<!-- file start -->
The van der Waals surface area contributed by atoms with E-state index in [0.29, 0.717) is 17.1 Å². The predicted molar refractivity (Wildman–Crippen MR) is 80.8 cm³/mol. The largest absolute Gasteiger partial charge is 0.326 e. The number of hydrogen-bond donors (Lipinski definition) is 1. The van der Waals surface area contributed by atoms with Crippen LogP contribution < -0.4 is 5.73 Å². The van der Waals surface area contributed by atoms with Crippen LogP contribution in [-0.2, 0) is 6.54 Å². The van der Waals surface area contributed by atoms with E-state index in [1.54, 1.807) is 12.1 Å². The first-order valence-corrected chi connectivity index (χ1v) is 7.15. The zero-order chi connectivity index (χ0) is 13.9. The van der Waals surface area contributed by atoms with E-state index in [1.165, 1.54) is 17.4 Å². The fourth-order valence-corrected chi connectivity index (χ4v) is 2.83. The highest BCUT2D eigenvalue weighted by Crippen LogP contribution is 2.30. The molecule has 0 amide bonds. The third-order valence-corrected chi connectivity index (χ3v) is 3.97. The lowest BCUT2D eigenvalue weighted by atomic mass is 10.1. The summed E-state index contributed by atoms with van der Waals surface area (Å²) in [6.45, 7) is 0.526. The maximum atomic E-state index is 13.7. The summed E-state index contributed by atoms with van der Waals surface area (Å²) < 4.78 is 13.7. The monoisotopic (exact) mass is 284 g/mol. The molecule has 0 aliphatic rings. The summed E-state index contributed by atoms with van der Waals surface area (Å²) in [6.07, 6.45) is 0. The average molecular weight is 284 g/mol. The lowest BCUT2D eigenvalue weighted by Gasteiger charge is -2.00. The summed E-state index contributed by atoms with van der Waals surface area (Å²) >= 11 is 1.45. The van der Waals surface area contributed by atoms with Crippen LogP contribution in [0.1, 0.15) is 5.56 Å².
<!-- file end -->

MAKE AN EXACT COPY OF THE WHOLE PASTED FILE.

The van der Waals surface area contributed by atoms with E-state index in [0.29, 0.717) is 17.1 Å². The predicted molar refractivity (Wildman–Crippen MR) is 80.8 cm³/mol. The largest absolute Gasteiger partial charge is 0.326 e. The number of hydrogen-bond donors (Lipinski definition) is 1. The van der Waals surface area contributed by atoms with Crippen LogP contribution < -0.4 is 5.73 Å². The van der Waals surface area contributed by atoms with Crippen LogP contribution in [-0.2, 0) is 6.54 Å². The van der Waals surface area contributed by atoms with E-state index in [1.54, 1.807) is 12.1 Å². The first-order valence-corrected chi connectivity index (χ1v) is 7.15. The zero-order chi connectivity index (χ0) is 13.9. The van der Waals surface area contributed by atoms with E-state index in [1.165, 1.54) is 17.4 Å². The fourth-order valence-corrected chi connectivity index (χ4v) is 2.83. The highest BCUT2D eigenvalue weighted by Crippen LogP contribution is 2.30. The molecule has 0 amide bonds. The third-order valence-corrected chi connectivity index (χ3v) is 3.97. The lowest BCUT2D eigenvalue weighted by atomic mass is 10.1. The summed E-state index contributed by atoms with van der Waals surface area (Å²) in [6.45, 7) is 0.526. The maximum atomic E-state index is 13.7. The summed E-state index contributed by atoms with van der Waals surface area (Å²) < 4.78 is 13.7. The monoisotopic (exact) mass is 284 g/mol. The molecule has 0 aliphatic rings. The summed E-state index contributed by atoms with van der Waals surface area (Å²) in [6.07, 6.45) is 0. The average molecular weight is 284 g/mol. The lowest BCUT2D eigenvalue weighted by Gasteiger charge is -2.00. The summed E-state index contributed by atoms with van der Waals surface area (Å²) >= 11 is 1.45. The van der Waals surface area contributed by atoms with Crippen LogP contribution in [0.1, 0.15) is 5.56 Å².